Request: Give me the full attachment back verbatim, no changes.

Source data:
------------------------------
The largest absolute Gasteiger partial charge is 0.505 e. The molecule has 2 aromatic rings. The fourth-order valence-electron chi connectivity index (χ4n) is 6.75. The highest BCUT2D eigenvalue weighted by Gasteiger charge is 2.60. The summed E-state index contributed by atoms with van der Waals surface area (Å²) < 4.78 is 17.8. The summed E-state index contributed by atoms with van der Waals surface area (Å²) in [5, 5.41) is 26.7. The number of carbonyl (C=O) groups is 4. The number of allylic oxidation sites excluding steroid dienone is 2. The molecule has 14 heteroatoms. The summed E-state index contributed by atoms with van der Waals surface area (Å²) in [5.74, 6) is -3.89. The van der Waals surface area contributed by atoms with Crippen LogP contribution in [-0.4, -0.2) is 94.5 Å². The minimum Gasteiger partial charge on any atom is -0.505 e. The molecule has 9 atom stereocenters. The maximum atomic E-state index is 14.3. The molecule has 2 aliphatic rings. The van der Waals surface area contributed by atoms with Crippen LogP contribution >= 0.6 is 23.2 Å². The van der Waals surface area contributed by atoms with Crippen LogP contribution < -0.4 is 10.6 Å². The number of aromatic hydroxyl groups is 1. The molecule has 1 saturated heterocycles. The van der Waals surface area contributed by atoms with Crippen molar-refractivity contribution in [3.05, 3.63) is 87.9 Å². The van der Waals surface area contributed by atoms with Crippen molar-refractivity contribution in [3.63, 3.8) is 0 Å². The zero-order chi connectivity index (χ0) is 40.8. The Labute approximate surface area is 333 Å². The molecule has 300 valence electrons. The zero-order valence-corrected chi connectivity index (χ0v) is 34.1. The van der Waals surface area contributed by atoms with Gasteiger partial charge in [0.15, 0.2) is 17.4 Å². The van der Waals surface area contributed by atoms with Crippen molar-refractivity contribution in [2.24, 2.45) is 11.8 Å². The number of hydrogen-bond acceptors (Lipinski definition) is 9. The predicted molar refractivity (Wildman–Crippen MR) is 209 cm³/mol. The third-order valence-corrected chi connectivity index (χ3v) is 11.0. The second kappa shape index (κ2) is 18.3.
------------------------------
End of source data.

The largest absolute Gasteiger partial charge is 0.505 e. The molecule has 2 aromatic rings. The fourth-order valence-electron chi connectivity index (χ4n) is 6.75. The highest BCUT2D eigenvalue weighted by Gasteiger charge is 2.60. The summed E-state index contributed by atoms with van der Waals surface area (Å²) < 4.78 is 17.8. The summed E-state index contributed by atoms with van der Waals surface area (Å²) in [5, 5.41) is 26.7. The number of carbonyl (C=O) groups is 4. The number of allylic oxidation sites excluding steroid dienone is 2. The molecule has 14 heteroatoms. The summed E-state index contributed by atoms with van der Waals surface area (Å²) in [5.74, 6) is -3.89. The van der Waals surface area contributed by atoms with Crippen LogP contribution in [-0.4, -0.2) is 94.5 Å². The minimum Gasteiger partial charge on any atom is -0.505 e. The molecule has 9 atom stereocenters. The maximum atomic E-state index is 14.3. The molecule has 2 aliphatic rings. The van der Waals surface area contributed by atoms with Crippen LogP contribution >= 0.6 is 23.2 Å². The van der Waals surface area contributed by atoms with Crippen LogP contribution < -0.4 is 10.6 Å². The number of aromatic hydroxyl groups is 1. The molecule has 1 saturated heterocycles. The van der Waals surface area contributed by atoms with Crippen molar-refractivity contribution in [3.05, 3.63) is 87.9 Å². The van der Waals surface area contributed by atoms with Crippen molar-refractivity contribution in [3.63, 3.8) is 0 Å². The zero-order chi connectivity index (χ0) is 40.8. The Labute approximate surface area is 333 Å². The molecule has 300 valence electrons. The zero-order valence-corrected chi connectivity index (χ0v) is 34.1. The van der Waals surface area contributed by atoms with Gasteiger partial charge in [0.15, 0.2) is 17.4 Å². The van der Waals surface area contributed by atoms with Crippen molar-refractivity contribution in [2.24, 2.45) is 11.8 Å². The number of hydrogen-bond acceptors (Lipinski definition) is 9. The predicted molar refractivity (Wildman–Crippen MR) is 209 cm³/mol. The third-order valence-corrected chi connectivity index (χ3v) is 11.0. The second kappa shape index (κ2) is 18.3.